CS.dept == EMPTY;
Fri, 4 Jan 2002 15:16:42 -0500
I suspect most of the problem, if there is one, is pipeline turbulence. A bunch of ABDs and PhDs were diverted into dot coms, dot com funding for existing faculty members (in the form of sponsored research or outside work) increased the demand for faculty members by decreasing the number of mouths at the public funding trough, and ??
Did we have more than a handful of tenure-track faculty jumping to startups? Judging from the faculty web sites I've read recently, most of them hedged their bets and didn't leave entirely (leave of absence, sabbatical, external activity). It does look like the dot-com boom drew on the migrant workers of academia -- instructors, staff scientists, etc. who figured a startup was no more a risk than continuing in a soft money position.
From: Jim Whitehead [mailto:email@example.com]
Sent: Friday, January 04, 2002 12:51 PM
Subject: RE: CS.dept == EMPTY;
> One of the downsides (upsides?) to the dot-com boom is that it gutted most
> computer science/EE departments.
Please back up this assertion with solid facts. You are incorrect.
> One of the things I take notice of is the career pages in the back for
> Communication of the ACM (which is where you go looking for CS
> PhD's) every month. What was once a few pages every other month,
> is now 45+ pages of tiny fonts every month.
This can be caused by (a) the need to replace existing faculty who have
left, or (b) an general expansion of CS education.
My experience is the number of ads is overwhelmingly caused by (b), though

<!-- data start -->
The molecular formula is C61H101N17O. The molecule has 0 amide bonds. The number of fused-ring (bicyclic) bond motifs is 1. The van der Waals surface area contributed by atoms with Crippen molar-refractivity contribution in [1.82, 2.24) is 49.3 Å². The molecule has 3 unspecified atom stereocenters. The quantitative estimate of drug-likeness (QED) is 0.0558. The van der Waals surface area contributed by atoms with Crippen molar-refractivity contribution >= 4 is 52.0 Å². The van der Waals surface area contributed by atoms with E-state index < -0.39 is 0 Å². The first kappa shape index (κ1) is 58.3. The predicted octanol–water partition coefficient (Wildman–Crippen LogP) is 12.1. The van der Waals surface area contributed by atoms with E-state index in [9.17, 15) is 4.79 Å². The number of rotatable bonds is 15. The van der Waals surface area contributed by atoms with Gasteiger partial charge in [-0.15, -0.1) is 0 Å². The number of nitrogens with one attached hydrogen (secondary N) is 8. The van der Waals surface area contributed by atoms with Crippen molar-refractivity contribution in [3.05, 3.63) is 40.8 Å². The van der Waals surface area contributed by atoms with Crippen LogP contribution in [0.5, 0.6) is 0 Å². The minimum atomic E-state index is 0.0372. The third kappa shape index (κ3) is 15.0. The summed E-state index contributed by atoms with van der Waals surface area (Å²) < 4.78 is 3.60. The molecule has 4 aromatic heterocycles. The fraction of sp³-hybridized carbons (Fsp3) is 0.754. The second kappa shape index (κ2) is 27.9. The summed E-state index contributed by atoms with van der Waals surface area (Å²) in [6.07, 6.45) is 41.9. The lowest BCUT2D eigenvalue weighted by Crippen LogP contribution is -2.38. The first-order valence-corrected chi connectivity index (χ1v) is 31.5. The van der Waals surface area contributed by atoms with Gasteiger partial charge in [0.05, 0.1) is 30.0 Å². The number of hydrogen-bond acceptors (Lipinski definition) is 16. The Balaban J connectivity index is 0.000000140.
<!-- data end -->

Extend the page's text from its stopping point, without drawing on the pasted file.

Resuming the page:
causes certainly do vary across universities.
> So from this, I conclude a couple things (feel free to disagree):
> - The .edu exit function is a one way function. Even tho the boom
> went bomb over a year ago, the faculty have not chosen to return.
>(who can blame them)
This was the case before the .com boom as well. It's more the case that,
once people decide to make a career change, they tend to commit to it. It's
a very big step to leave a post of guaranteed employment (once you have
tenure), so it doesn't surprise me that, having achieved a level of
commitment that causes them to leave academia, they don't return.
> - With all the desireable-to-raid faculty now gone, we shouldn't have to
> worry about too many super-genious graduates from CS departments anytime
> soon. If the faculty with all the nifty projects are gone off to work at
> corps, why get a masters/PhD at all, just go work with them?
I think you're making far too great an extrapolation from your experience
with Stanford. I suppose it's probably hard for you to accept this fact, but
most academics *like* academia, and prefer it to other forms of employment.
You do have incredible freedom in academia to pursue your own ideas, and
that is seldom found elsewhere -- big $$ carry big expectations. So, again,
your claim that all the desirable-to-raid faculty are gone just doesn't fit
the facts. It may hold for Stanford, but your claims are for all academia.
Where are your facts? Your assertions are entirely contrary to my personal